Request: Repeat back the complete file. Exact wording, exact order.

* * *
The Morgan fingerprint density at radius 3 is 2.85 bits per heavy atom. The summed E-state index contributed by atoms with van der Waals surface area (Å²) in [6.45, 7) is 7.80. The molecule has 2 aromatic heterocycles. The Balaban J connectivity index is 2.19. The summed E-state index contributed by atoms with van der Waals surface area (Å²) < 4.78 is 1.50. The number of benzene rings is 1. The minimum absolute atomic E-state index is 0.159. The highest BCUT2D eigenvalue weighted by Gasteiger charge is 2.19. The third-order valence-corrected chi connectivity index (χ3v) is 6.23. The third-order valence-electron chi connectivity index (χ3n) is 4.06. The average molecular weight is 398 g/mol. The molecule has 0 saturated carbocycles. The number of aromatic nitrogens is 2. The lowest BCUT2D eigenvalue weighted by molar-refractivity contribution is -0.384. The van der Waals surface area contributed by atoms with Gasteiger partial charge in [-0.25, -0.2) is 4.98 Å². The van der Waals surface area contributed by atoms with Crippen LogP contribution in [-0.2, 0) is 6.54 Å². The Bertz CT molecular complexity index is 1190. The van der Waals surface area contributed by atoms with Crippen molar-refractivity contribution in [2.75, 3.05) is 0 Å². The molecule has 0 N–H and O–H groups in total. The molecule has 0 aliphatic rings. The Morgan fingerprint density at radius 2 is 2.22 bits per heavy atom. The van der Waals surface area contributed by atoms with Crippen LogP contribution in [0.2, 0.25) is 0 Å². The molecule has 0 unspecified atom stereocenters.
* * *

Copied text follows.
The Morgan fingerprint density at radius 3 is 2.85 bits per heavy atom. The summed E-state index contributed by atoms with van der Waals surface area (Å²) in [6.45, 7) is 7.80. The molecule has 2 aromatic heterocycles. The Balaban J connectivity index is 2.19. The summed E-state index contributed by atoms with van der Waals surface area (Å²) < 4.78 is 1.50. The number of benzene rings is 1. The minimum absolute atomic E-state index is 0.159. The highest BCUT2D eigenvalue weighted by Gasteiger charge is 2.19. The third-order valence-corrected chi connectivity index (χ3v) is 6.23. The third-order valence-electron chi connectivity index (χ3n) is 4.06. The average molecular weight is 398 g/mol. The molecule has 0 saturated carbocycles. The number of aromatic nitrogens is 2. The lowest BCUT2D eigenvalue weighted by molar-refractivity contribution is -0.384. The van der Waals surface area contributed by atoms with Gasteiger partial charge in [-0.25, -0.2) is 4.98 Å². The van der Waals surface area contributed by atoms with Crippen LogP contribution in [-0.2, 0) is 6.54 Å². The Bertz CT molecular complexity index is 1190. The van der Waals surface area contributed by atoms with Crippen molar-refractivity contribution in [2.75, 3.05) is 0 Å². The molecule has 0 N–H and O–H groups in total. The molecule has 0 aliphatic rings. The Morgan fingerprint density at radius 2 is 2.22 bits per heavy atom. The van der Waals surface area contributed by atoms with Crippen LogP contribution in [0.2, 0.25) is 0 Å². The molecule has 0 unspecified atom stereocenters.